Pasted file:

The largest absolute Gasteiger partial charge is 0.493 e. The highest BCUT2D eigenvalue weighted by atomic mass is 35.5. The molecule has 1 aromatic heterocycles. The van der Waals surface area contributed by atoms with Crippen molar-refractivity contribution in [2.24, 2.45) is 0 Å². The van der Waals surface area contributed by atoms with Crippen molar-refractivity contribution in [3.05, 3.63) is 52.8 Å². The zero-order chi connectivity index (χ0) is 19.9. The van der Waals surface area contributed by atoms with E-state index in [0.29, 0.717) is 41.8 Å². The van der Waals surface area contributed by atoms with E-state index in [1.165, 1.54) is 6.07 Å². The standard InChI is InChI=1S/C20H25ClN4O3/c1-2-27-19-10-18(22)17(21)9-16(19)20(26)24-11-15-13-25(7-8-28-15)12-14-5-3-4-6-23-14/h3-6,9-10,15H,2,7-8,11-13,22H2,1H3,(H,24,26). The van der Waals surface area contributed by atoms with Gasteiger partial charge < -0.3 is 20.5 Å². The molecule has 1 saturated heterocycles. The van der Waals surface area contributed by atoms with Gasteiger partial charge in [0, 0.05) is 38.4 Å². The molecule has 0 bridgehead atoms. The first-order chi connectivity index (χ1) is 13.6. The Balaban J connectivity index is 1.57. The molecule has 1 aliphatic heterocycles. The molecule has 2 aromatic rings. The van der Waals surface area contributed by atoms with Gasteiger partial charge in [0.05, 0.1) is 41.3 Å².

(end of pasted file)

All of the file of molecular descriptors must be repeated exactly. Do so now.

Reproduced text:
The largest absolute Gasteiger partial charge is 0.493 e. The highest BCUT2D eigenvalue weighted by atomic mass is 35.5. The molecule has 1 aromatic heterocycles. The van der Waals surface area contributed by atoms with Crippen molar-refractivity contribution in [2.24, 2.45) is 0 Å². The van der Waals surface area contributed by atoms with Crippen molar-refractivity contribution in [3.05, 3.63) is 52.8 Å². The zero-order chi connectivity index (χ0) is 19.9. The van der Waals surface area contributed by atoms with E-state index in [0.29, 0.717) is 41.8 Å². The van der Waals surface area contributed by atoms with E-state index in [1.165, 1.54) is 6.07 Å². The standard InChI is InChI=1S/C20H25ClN4O3/c1-2-27-19-10-18(22)17(21)9-16(19)20(26)24-11-15-13-25(7-8-28-15)12-14-5-3-4-6-23-14/h3-6,9-10,15H,2,7-8,11-13,22H2,1H3,(H,24,26). The van der Waals surface area contributed by atoms with Gasteiger partial charge < -0.3 is 20.5 Å². The molecule has 1 saturated heterocycles. The van der Waals surface area contributed by atoms with Gasteiger partial charge in [0, 0.05) is 38.4 Å². The molecule has 0 bridgehead atoms. The first-order chi connectivity index (χ1) is 13.6. The Balaban J connectivity index is 1.57. The molecule has 1 aliphatic heterocycles. The molecule has 2 aromatic rings. The van der Waals surface area contributed by atoms with Gasteiger partial charge in [0.05, 0.1) is 41.3 Å².